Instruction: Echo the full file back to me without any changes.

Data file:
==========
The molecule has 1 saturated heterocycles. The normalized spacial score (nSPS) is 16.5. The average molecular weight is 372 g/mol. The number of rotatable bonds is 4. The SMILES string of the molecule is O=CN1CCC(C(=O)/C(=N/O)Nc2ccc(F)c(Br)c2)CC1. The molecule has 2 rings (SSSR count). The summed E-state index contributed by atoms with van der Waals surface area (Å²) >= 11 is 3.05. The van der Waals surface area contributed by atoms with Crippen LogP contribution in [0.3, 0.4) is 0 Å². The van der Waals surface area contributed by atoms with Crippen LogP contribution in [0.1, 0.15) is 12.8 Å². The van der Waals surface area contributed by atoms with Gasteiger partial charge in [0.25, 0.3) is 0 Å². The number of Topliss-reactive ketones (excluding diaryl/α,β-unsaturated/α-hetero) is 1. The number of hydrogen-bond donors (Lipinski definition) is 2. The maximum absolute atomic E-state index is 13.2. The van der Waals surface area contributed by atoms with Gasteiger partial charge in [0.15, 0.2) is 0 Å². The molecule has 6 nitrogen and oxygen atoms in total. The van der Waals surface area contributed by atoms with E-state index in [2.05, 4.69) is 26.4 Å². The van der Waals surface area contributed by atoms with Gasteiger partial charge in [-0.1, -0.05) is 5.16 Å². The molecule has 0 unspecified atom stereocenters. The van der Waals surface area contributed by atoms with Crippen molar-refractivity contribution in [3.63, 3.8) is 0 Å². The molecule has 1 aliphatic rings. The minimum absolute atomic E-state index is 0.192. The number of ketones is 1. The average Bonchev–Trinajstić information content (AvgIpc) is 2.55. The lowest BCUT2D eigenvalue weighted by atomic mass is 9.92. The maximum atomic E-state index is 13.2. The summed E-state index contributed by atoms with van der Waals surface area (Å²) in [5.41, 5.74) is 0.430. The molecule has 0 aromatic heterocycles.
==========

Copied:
The molecule has 1 saturated heterocycles. The normalized spacial score (nSPS) is 16.5. The average molecular weight is 372 g/mol. The number of rotatable bonds is 4. The SMILES string of the molecule is O=CN1CCC(C(=O)/C(=N/O)Nc2ccc(F)c(Br)c2)CC1. The molecule has 2 rings (SSSR count). The summed E-state index contributed by atoms with van der Waals surface area (Å²) >= 11 is 3.05. The van der Waals surface area contributed by atoms with Crippen LogP contribution in [0.3, 0.4) is 0 Å². The van der Waals surface area contributed by atoms with Crippen LogP contribution in [0.1, 0.15) is 12.8 Å². The van der Waals surface area contributed by atoms with Gasteiger partial charge in [0.25, 0.3) is 0 Å². The number of Topliss-reactive ketones (excluding diaryl/α,β-unsaturated/α-hetero) is 1. The number of hydrogen-bond donors (Lipinski definition) is 2. The maximum absolute atomic E-state index is 13.2. The van der Waals surface area contributed by atoms with Gasteiger partial charge in [0.15, 0.2) is 0 Å². The molecule has 6 nitrogen and oxygen atoms in total. The van der Waals surface area contributed by atoms with E-state index in [2.05, 4.69) is 26.4 Å². The van der Waals surface area contributed by atoms with Gasteiger partial charge in [-0.1, -0.05) is 5.16 Å². The molecule has 0 unspecified atom stereocenters. The van der Waals surface area contributed by atoms with Crippen molar-refractivity contribution in [3.63, 3.8) is 0 Å². The molecule has 1 aliphatic rings. The minimum absolute atomic E-state index is 0.192. The number of ketones is 1. The average Bonchev–Trinajstić information content (AvgIpc) is 2.55. The lowest BCUT2D eigenvalue weighted by atomic mass is 9.92. The maximum atomic E-state index is 13.2. The summed E-state index contributed by atoms with van der Waals surface area (Å²) in [5.41, 5.74) is 0.430. The molecule has 0 aromatic heterocycles.